The overall rating of a review is different from a simple average of all individual ratings.
Share this review on
Without delving into the actual plot, let me introduce you to the characters:
Professor Aronnax - the narrator is a Professor at the Museum of Paris with a specialist interest in ichthyology. He is a man of science and principle (and to some extent, it would seem, a man of God, though this is shown more in his appreciation of creation and his moral principles than in any particular ideology). When he is to an extent imprisoned on the submarine "Nautilous" by Captain Nemo, his indignation is considerably tempered by the amazing possibilities of research in this vessel that were previously unimaginable to him.
Conseil - Aronnax's imperturbable servant (the Professor puts it down to his being Flemish), his stoical reply to practically anything thrown at him, any incredible circumstance or seemingly unfathomable request, is simply "Just as Monsier wishes".
Ned Land - a Canadian Harpooner, called in when it was thought that the strange creature causing havoc in the shipping lanes was in fact a giant sea monster. He feels the improsonment hardest of all, and is forever planning how to escape.
Captain Nemo - a genius, an enigma. He designed the Nautilous, has more money than the whole nation of France, and has more priceless artistic and natural treasures than the Louvre. He is also fiercely proud, hates humanity in general yet clearly feels a deep attachment to his crew, and knows more about the secrets of the watery deep than any man alive - perhaps than every other person to have ever lived - yet does not seem to find the peace that he seeks. He is one of the most mysterious and enigmatic figures in all literary history, and in a way I felt that by the end of reading the book I knew little more about his secrets than when I started. This left me feeling slightly disappointed at the conclusion of the book but in a way it was the only possible ending. (No, I'm not going to tell you what actually happened!)
There are no other characters of significance in the book, but it doesn't lose anything for concentrating on only the four characters - in truth, it actually focuses almost entirely on Nemo and Arronax, with Conseil and Ned Land being fairly two-dimensional characters. These two, however, are so interesting that you don't really notice as you go through the book.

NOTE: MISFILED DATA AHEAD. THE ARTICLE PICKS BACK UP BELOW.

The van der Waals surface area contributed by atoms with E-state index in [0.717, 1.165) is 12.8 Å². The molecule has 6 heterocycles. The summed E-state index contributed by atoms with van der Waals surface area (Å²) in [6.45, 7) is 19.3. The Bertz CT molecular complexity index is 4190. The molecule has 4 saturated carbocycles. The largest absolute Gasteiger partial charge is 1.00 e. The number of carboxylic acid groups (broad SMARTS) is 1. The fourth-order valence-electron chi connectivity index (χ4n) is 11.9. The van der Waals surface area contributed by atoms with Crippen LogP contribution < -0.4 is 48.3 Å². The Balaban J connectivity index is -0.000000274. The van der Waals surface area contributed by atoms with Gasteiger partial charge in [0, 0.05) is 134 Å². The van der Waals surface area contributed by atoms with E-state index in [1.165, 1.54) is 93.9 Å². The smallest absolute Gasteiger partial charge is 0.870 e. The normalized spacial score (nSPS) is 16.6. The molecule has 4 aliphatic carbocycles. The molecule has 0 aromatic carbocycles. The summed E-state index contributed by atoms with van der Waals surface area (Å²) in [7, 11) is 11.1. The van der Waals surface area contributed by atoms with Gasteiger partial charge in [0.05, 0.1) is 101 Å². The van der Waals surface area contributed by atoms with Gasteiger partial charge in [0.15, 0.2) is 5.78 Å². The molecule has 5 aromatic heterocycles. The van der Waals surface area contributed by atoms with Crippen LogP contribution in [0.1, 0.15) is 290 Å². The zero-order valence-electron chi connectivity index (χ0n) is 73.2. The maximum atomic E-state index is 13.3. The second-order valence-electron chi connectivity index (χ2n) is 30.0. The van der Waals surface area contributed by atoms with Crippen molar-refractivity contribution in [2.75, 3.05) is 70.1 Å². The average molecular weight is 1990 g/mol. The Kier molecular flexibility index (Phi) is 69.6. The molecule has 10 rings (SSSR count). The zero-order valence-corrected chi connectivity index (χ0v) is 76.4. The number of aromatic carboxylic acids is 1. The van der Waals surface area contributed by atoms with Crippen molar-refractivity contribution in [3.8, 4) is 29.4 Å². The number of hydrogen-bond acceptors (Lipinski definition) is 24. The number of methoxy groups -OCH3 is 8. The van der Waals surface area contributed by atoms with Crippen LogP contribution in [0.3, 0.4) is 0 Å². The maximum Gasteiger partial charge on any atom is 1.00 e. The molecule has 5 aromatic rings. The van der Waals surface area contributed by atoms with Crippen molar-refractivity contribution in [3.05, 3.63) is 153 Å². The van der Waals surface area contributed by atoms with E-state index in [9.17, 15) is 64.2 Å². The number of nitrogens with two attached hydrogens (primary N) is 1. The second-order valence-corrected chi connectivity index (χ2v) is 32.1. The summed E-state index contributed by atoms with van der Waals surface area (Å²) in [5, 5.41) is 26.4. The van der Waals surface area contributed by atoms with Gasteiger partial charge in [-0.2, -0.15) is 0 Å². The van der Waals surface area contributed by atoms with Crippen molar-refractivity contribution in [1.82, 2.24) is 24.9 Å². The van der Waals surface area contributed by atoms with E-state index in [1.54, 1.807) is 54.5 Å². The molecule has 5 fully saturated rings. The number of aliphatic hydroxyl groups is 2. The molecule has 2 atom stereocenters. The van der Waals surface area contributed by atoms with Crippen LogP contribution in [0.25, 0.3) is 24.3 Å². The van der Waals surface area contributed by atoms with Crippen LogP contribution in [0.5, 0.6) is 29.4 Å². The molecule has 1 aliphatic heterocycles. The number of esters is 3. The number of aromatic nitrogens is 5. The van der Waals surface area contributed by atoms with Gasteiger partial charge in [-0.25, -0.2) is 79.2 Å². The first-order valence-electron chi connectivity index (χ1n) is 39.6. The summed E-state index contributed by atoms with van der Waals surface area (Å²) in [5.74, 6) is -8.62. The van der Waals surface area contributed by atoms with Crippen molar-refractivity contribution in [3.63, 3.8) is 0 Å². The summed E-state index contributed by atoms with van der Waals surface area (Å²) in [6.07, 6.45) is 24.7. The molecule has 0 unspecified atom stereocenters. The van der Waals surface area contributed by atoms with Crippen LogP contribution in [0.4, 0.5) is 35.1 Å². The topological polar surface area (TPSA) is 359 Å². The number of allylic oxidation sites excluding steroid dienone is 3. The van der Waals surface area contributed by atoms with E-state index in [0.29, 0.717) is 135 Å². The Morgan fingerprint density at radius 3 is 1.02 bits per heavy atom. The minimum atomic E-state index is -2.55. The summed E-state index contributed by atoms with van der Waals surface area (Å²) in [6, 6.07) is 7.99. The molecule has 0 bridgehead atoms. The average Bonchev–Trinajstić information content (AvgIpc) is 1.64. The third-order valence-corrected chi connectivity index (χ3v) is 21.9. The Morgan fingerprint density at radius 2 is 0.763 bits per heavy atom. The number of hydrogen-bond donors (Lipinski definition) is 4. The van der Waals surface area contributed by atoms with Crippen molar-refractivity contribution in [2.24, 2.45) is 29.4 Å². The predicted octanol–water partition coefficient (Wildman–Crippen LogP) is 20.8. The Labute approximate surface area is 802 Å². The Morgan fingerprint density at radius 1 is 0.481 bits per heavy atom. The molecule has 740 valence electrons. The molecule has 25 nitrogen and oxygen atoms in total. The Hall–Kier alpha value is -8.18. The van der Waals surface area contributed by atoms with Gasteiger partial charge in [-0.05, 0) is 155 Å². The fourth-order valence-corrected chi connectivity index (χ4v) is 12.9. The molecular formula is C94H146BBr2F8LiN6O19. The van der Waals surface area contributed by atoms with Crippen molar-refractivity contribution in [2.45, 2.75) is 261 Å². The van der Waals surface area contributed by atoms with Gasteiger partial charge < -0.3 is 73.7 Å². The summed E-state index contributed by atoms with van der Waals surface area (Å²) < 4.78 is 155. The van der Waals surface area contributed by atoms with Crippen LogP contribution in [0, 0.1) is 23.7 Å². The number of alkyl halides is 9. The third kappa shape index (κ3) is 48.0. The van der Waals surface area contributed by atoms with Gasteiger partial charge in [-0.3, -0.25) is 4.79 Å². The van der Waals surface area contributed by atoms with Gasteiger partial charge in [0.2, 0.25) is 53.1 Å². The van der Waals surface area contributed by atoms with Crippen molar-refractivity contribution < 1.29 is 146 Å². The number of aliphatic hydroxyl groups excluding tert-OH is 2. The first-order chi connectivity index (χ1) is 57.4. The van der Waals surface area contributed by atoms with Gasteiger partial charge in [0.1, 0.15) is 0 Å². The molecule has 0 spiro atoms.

I'm not unhappy to have read the unabridged version, but it really could have done with some editing! So much detail is included that reading some passages feels more like reading the transcript from a science lesson than part of a novel! On the other hand, I defy anyone to read this book without learning something they didn't know before! (Verne himself does admit to the extensively detailed nature of the book in one of Arronax's concluding statements: "It is perfectly accurate. Not a fact has been omitted, not a detail exagerrated. It is the faithful account of an incredible expedition in an element as yet inaccessible to man, but which progress will, no doubt, one day reveal to him."
In line with that last sentence, Verne's incredible imagination and ability to extract the most relevant aspects of what to him was modern or speculative technology produced not only a great book but also a template for scientists to follow. Indeed, it is said that almost every aspect of Verne's view of underwater life has been made a reality, and that no-one has influenced submarine vessel designers as much as he did! For someone who never had any formal training in science or engineering, that's quite an amazing feat.
Despite sometimes going into far too much detail for my liking, Twenty Thousand Leagues Under The Sea is a compelling read, partly because of the environment that is so close but so far from all of us, but mainly due to the eternal mystery surrounding Captain Nemo. The gentle humour that puts in an appearance from time to time (usually in the form of Conseil) adds a light touch to the proceedings, and the plentiful action set pieces are well written as you'd expect. Younger ones or those who don't read much may find the unabridged version slightly hard going at times, but for avid readers it's a must-read. Not quite 5 stars in my opinion, though maybe the abridged version would be. For anyone interested in the sea or early science fiction, it is of course absolutely required reading.
I can't make out from the details here if this is the unabridged version of not. The cover shown here is certainly different to the cover of my book, but that's not always a reliable guide. So to avoid any confusion, he version I am reviewing here is the Penguin Popular Classics, which is complete and unabridged, translated (with footnotes) into English by Mendor T. Brunetti. ISBN: 0-14-062118-0. For some reason no RRP is listed on the back, neither do Amazon.co.uk list an RRP for it though they have it listed for £1.50 new. It consists of 382 pages (the story itself being divided into 24 chapters), including a breif 2-page author biography and a conversion table for the various lengths and measurements used, such as league, fathom, cable, etc.